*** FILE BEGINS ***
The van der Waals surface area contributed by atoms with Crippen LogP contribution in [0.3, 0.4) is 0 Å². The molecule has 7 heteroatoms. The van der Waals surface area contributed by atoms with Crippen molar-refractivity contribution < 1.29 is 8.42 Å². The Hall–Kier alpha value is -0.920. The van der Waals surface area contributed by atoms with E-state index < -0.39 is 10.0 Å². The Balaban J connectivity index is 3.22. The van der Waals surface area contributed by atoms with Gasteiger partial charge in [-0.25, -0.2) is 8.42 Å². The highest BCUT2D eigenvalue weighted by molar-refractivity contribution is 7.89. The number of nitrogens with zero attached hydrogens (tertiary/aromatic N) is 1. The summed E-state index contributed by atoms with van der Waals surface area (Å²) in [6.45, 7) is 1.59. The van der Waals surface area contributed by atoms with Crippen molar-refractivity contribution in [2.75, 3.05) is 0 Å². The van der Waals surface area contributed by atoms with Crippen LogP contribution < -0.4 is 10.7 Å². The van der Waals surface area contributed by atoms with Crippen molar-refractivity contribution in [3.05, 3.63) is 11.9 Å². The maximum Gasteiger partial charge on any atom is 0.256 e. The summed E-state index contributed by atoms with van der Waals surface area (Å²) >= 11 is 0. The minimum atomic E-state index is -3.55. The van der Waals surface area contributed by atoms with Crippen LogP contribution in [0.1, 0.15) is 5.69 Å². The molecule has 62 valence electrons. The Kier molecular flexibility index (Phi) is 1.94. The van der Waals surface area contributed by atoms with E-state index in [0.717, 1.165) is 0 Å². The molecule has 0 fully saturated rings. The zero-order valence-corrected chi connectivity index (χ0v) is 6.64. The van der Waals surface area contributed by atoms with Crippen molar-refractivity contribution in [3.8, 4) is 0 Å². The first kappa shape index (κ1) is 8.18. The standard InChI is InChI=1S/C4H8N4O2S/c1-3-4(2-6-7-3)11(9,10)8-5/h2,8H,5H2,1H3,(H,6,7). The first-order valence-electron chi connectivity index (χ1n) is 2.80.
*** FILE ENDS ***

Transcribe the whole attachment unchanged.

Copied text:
The van der Waals surface area contributed by atoms with Crippen LogP contribution in [0.3, 0.4) is 0 Å². The molecule has 7 heteroatoms. The van der Waals surface area contributed by atoms with Crippen molar-refractivity contribution < 1.29 is 8.42 Å². The Hall–Kier alpha value is -0.920. The van der Waals surface area contributed by atoms with E-state index < -0.39 is 10.0 Å². The Balaban J connectivity index is 3.22. The van der Waals surface area contributed by atoms with Gasteiger partial charge in [-0.25, -0.2) is 8.42 Å². The highest BCUT2D eigenvalue weighted by molar-refractivity contribution is 7.89. The number of nitrogens with zero attached hydrogens (tertiary/aromatic N) is 1. The summed E-state index contributed by atoms with van der Waals surface area (Å²) in [6.45, 7) is 1.59. The van der Waals surface area contributed by atoms with Crippen molar-refractivity contribution in [2.75, 3.05) is 0 Å². The van der Waals surface area contributed by atoms with Crippen LogP contribution < -0.4 is 10.7 Å². The van der Waals surface area contributed by atoms with Crippen molar-refractivity contribution in [3.05, 3.63) is 11.9 Å². The maximum Gasteiger partial charge on any atom is 0.256 e. The summed E-state index contributed by atoms with van der Waals surface area (Å²) >= 11 is 0. The minimum atomic E-state index is -3.55. The van der Waals surface area contributed by atoms with Crippen LogP contribution in [0.1, 0.15) is 5.69 Å². The molecule has 62 valence electrons. The Kier molecular flexibility index (Phi) is 1.94. The van der Waals surface area contributed by atoms with E-state index in [0.717, 1.165) is 0 Å². The molecule has 0 fully saturated rings. The zero-order valence-corrected chi connectivity index (χ0v) is 6.64. The van der Waals surface area contributed by atoms with Crippen molar-refractivity contribution in [3.8, 4) is 0 Å². The first kappa shape index (κ1) is 8.18. The standard InChI is InChI=1S/C4H8N4O2S/c1-3-4(2-6-7-3)11(9,10)8-5/h2,8H,5H2,1H3,(H,6,7). The first-order valence-electron chi connectivity index (χ1n) is 2.80.